It is no surprise – having visited Barbados – to realise why the Royal Family frequent the island. With sunny days during most of the summer season that are reflected in the warm turquoise seas together with hospitable local people; that in itself is enough to attract one to Barbados.
For the rambler there are fine coastal walks, with opportunities to visit the hinterland. During the walks one will be reminded of the long and close relationship with Britain – Barbados is the third oldest Commonwealth country, with English as the official language.
There are opportunities to see and, subject to access arrangements, visit major sugar plantations, manor type houses occupied by the early settlers, rum distilleries, the largest collection of canon in the world, impressive forts, the renowned Savannah horse racing track and of special interest to American visitors – the George Washington House.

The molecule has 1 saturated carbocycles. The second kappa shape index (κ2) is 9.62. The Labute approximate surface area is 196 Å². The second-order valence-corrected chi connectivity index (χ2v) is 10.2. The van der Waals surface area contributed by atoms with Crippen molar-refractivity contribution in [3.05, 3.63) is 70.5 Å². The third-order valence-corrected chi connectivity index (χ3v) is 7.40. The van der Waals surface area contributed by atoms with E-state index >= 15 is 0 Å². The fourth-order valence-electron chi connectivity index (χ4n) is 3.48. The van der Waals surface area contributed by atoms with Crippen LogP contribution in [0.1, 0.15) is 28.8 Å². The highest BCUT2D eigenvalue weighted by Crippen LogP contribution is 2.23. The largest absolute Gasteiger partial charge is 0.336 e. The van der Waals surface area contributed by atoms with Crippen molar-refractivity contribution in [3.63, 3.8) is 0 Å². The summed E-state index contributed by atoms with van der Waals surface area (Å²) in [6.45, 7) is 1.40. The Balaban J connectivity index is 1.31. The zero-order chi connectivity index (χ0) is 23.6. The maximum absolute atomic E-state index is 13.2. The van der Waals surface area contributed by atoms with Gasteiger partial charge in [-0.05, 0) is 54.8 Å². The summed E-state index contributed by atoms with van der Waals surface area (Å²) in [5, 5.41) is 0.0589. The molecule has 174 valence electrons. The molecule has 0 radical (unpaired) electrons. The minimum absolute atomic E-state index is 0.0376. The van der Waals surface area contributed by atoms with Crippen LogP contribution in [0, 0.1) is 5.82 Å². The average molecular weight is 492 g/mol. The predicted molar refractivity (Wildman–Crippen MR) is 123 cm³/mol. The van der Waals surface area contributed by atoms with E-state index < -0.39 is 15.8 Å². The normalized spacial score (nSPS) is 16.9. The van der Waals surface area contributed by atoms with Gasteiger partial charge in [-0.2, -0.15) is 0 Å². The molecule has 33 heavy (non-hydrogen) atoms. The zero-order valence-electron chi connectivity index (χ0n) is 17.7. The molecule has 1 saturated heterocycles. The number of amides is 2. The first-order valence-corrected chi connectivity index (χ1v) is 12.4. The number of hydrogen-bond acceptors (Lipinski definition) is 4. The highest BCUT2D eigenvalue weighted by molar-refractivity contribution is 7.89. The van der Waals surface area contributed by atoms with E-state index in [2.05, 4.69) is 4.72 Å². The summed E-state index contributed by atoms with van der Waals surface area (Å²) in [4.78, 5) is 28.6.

For those interested in nature there are splendid gardens to visit that reflect Caribbean flora with 650 species at the Andromeda Gardens; and walks in the unusual local terrain of gullies together with a chance of visiting the Harrison caves.
The more adventurous will find trips in glass bottomed boats offer an opportunity to see coral reefs and a myriad of fish. One can swim amongst, and hopefully alongside, the local turtles.
As if the days are not full enough of interest, the island comes to life at night when there are exciting local attractions such as Oistins fish market with numerous stalls, eateries and music groups providing a wealth of entertainment. There is a choice of St Lawrence with cuisine from a variety of restaurants; and Bridgetown with all that might be expected of a vibrant capital city with night clubs, restaurants and cafes catering for all needs.
A week spent on Barbados will be long remembered for its diversity, superb weather and seas, reminiscents of Britain’s history, friendly people and the pleasures of staying on a fine Caribbean island.